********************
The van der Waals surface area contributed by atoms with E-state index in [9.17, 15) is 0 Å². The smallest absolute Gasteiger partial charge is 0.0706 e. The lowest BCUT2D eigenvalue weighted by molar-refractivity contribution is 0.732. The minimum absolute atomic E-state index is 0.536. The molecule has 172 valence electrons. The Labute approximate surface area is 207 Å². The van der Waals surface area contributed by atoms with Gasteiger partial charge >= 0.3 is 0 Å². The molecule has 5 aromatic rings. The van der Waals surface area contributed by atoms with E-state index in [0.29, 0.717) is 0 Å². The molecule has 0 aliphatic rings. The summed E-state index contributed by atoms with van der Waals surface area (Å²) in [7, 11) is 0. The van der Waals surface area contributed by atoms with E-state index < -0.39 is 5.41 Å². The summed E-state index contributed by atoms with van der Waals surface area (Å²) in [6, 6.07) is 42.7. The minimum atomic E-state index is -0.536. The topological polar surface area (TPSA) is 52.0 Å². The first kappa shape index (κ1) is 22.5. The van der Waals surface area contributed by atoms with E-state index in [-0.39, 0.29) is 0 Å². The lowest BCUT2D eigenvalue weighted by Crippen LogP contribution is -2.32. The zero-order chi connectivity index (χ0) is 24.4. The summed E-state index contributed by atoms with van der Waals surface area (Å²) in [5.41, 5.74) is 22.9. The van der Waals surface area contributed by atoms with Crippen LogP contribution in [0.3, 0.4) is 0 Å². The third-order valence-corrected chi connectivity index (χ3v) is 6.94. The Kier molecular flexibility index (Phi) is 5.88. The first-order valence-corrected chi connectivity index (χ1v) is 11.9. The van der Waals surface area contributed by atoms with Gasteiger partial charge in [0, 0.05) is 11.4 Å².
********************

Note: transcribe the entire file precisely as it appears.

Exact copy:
The van der Waals surface area contributed by atoms with E-state index in [9.17, 15) is 0 Å². The smallest absolute Gasteiger partial charge is 0.0706 e. The lowest BCUT2D eigenvalue weighted by molar-refractivity contribution is 0.732. The minimum absolute atomic E-state index is 0.536. The molecule has 172 valence electrons. The Labute approximate surface area is 207 Å². The van der Waals surface area contributed by atoms with Gasteiger partial charge >= 0.3 is 0 Å². The molecule has 5 aromatic rings. The van der Waals surface area contributed by atoms with E-state index in [0.29, 0.717) is 0 Å². The molecule has 0 aliphatic rings. The summed E-state index contributed by atoms with van der Waals surface area (Å²) in [7, 11) is 0. The van der Waals surface area contributed by atoms with E-state index < -0.39 is 5.41 Å². The summed E-state index contributed by atoms with van der Waals surface area (Å²) in [6, 6.07) is 42.7. The minimum atomic E-state index is -0.536. The topological polar surface area (TPSA) is 52.0 Å². The first kappa shape index (κ1) is 22.5. The van der Waals surface area contributed by atoms with E-state index in [-0.39, 0.29) is 0 Å². The lowest BCUT2D eigenvalue weighted by Crippen LogP contribution is -2.32. The zero-order chi connectivity index (χ0) is 24.4. The summed E-state index contributed by atoms with van der Waals surface area (Å²) in [5.41, 5.74) is 22.9. The van der Waals surface area contributed by atoms with Crippen LogP contribution in [0.3, 0.4) is 0 Å². The third-order valence-corrected chi connectivity index (χ3v) is 6.94. The Kier molecular flexibility index (Phi) is 5.88. The first-order valence-corrected chi connectivity index (χ1v) is 11.9. The van der Waals surface area contributed by atoms with Gasteiger partial charge in [0, 0.05) is 11.4 Å².